Then take your pre-waxed wicks and secure them with the foam glue dots, making sure they're the right size for your teacup. To keep these straight and centered, lay them in the bottom of the teacup and secure them with a wick stabilizer.

Step 3 – Add in Color

It's now time to add some color to your wax if you've decided to do so.

Measure it according to the amount of wax. It can be difficult to tell how dark the color will be, in part because soy wax becomes more opaque as it dries.

Step 4 – Add in fragrance

When the wax has completely melted, take it from the flame and set it aside to cool. To add your fragrance oil, you'll need a temperature between 75 and 80 degrees Celsius. If your wax label and fragrance oil say something different, heed the advice.

The scent should be added at these temperatures to help it bond with the melted wax. This should result in a fantastic cold and hot throw. That smells great when it's not lighted, and it smells much better when it's lit. This, like adding color, can be a bit of a trial and error process.

Then, for about 2 minutes, mix in the aroma oil. Check to see whether it's completely blended while keeping an eye on the temperature. It's worth noting that adding the fragrance oil lowers the melting wax's temperature. You can choose a suitable fragrance at www.candlescience.com/fragrance-oil/

Step 5 – Pour into the teacups

When your wax has reached the ideal pouring temperature, carefully pour it into your teacups. Pour slowly enough so that it does not splatter. You should also avoid pouring the wax too high since this will lead the wick stabilizer to join the wax. When the wax hardens, it will leave an indentation, which you don't want.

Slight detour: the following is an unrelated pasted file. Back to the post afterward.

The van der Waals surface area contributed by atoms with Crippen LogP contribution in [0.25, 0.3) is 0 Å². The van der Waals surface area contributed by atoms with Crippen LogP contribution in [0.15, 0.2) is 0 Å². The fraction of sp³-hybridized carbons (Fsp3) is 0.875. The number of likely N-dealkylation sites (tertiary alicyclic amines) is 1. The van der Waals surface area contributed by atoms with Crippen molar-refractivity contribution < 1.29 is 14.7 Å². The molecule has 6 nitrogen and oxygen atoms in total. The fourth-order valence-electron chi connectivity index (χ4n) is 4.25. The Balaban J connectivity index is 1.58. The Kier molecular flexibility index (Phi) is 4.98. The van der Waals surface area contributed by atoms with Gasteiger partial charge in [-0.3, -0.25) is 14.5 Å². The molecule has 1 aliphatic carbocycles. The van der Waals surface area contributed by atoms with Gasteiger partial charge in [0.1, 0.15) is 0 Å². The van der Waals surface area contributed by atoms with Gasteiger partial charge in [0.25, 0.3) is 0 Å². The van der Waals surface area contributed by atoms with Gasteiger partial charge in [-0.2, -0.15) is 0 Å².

Step 6 – Allow to cool and set

Allow for cooling and setting of the candles. Due to the opaque nature of soy wax, you will observe the wax solidifying in various colors at first. It may take limited hours to complete this task.

Leave the candles alone for at least an hour before touching them to make sure they are fully set. When the candles are completely set, you can cut the wick.

For more information on why and how to cut the wick, visit https://thewaxcandles.com/.It is recommended that the candle be trimmed to 1/5 inch to 1/9 inch for improved burning. Then you'll have your own teacup candle to use to adorn your house or give as a gift for Christmas. Perfect!

Enjoy your teacup candles

When lighting your candle for the first time, let it burn for a few hours and only put it out when the top layer of wax has completely melted throughout the teacup's entire circumference. This will ensure that the candle burns evenly the next time it is used.

It will also assist in preventing the dreaded candle tunneling! It's possible that the wick size you're using is causing the candle to the tunnel. The wick will not provide enough heat to thoroughly melt the wax and release the aroma if it is too small.

Again, candle manufacturing is a trial and error process, so always make a tester before giving your candle gift. Never use water to put out a candle; this will cause it to combust, which you don't want! Always read and follow the directions on the wax and fragrance oil labels.

Before crafting the candle, make sure your teacups aren't cracked or damaged. The wax could melt through the breaks, increasing the risk of the teacup shattering further and catching fire.

Have fun with your teacup candles!

Author's Bio: